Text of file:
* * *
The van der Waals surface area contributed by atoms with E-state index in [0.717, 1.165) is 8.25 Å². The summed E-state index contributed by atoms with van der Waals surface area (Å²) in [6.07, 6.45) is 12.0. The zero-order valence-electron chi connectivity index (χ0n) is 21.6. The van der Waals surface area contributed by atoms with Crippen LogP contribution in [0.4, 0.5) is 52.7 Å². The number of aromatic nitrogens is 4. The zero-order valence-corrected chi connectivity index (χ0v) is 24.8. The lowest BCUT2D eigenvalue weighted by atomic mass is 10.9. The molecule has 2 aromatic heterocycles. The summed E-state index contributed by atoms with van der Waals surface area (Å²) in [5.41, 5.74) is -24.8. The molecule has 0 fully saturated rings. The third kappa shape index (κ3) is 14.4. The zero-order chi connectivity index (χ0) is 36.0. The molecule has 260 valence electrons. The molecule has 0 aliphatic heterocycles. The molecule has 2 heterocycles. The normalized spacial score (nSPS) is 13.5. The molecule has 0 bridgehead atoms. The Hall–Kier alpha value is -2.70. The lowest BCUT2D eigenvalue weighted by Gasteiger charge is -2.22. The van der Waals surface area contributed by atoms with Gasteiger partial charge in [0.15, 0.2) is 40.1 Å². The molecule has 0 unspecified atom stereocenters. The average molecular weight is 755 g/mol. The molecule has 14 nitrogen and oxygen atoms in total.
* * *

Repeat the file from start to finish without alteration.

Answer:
The van der Waals surface area contributed by atoms with E-state index in [0.717, 1.165) is 8.25 Å². The summed E-state index contributed by atoms with van der Waals surface area (Å²) in [6.07, 6.45) is 12.0. The zero-order valence-electron chi connectivity index (χ0n) is 21.6. The van der Waals surface area contributed by atoms with Crippen LogP contribution in [0.4, 0.5) is 52.7 Å². The number of aromatic nitrogens is 4. The zero-order valence-corrected chi connectivity index (χ0v) is 24.8. The lowest BCUT2D eigenvalue weighted by atomic mass is 10.9. The molecule has 2 aromatic heterocycles. The summed E-state index contributed by atoms with van der Waals surface area (Å²) in [5.41, 5.74) is -24.8. The molecule has 0 fully saturated rings. The third kappa shape index (κ3) is 14.4. The zero-order chi connectivity index (χ0) is 36.0. The molecule has 260 valence electrons. The molecule has 0 aliphatic heterocycles. The molecule has 2 heterocycles. The normalized spacial score (nSPS) is 13.5. The molecule has 0 bridgehead atoms. The Hall–Kier alpha value is -2.70. The lowest BCUT2D eigenvalue weighted by Gasteiger charge is -2.22. The van der Waals surface area contributed by atoms with Gasteiger partial charge in [0.15, 0.2) is 40.1 Å². The molecule has 0 unspecified atom stereocenters. The average molecular weight is 755 g/mol. The molecule has 14 nitrogen and oxygen atoms in total.